|n.||1.||(Rom. Antiq.) The return to his own country, and his former privileges, of a person who had gone to sojourn in a foreign country, or had been banished, or taken by an enemy.|
|2.||(Internat. Law) The right by virtue of which persons and things taken by an enemy in war are restored to their former state when coming again under the power of the nation to which they belonged.|
POSTLIMINIUM. That right in virtue of which persons and things taken by the
enemy are restored to their former state, when coming again under the power
of the nation to which they belong. Vat. Liv. 3, c. 14, s. 204; Chit. Law of
Nat. 93 to, 104; Lee on Captures, ch. 5; Mart. Law of Nat. 305; 2 Woodes. p.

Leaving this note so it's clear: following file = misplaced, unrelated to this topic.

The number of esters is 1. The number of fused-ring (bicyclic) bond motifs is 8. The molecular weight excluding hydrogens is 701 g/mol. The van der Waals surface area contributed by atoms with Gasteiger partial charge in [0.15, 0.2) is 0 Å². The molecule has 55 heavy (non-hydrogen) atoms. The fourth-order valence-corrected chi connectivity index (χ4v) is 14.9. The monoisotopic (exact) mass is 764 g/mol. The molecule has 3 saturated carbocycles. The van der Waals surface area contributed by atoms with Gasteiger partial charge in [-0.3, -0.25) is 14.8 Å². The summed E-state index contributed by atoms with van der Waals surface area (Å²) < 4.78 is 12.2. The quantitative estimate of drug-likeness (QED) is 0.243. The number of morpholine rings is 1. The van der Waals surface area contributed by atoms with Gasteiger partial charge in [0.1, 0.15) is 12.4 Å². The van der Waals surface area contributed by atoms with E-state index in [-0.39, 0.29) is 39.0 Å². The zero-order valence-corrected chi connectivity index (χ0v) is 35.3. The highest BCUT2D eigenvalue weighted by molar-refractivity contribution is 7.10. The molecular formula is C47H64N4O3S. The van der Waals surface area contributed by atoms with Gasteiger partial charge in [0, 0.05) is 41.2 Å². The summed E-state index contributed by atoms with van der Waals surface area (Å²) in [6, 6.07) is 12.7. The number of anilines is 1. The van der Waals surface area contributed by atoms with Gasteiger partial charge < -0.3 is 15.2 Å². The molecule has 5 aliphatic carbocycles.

441, s. 34; 1 Rob. Rep. 134; 3 Rob. Rep. 236; Id. 97 2 Burr. 683; 10 Mod.
79; 6 Rob. R. 45; 2 Rob. Rep. 77; 1 Rob. Rep. 49; 1 Kent, Com. 108.
2. The jus posiliminii was a fiction of the Roman law. Inst. 1, 12, 5.
3. It is a right recognized by the law of nations, and contributes essentially to mitigate the, calamities of war. When, therefore, property taken by the enemy is either recaptured or rescued from him, by the fellow subjects or allies of the original owner, it does not become the property of the recaptor or rescuer, as if it had been a new prize, but it is restored to the original owner by right of postliminy, upon certain terms.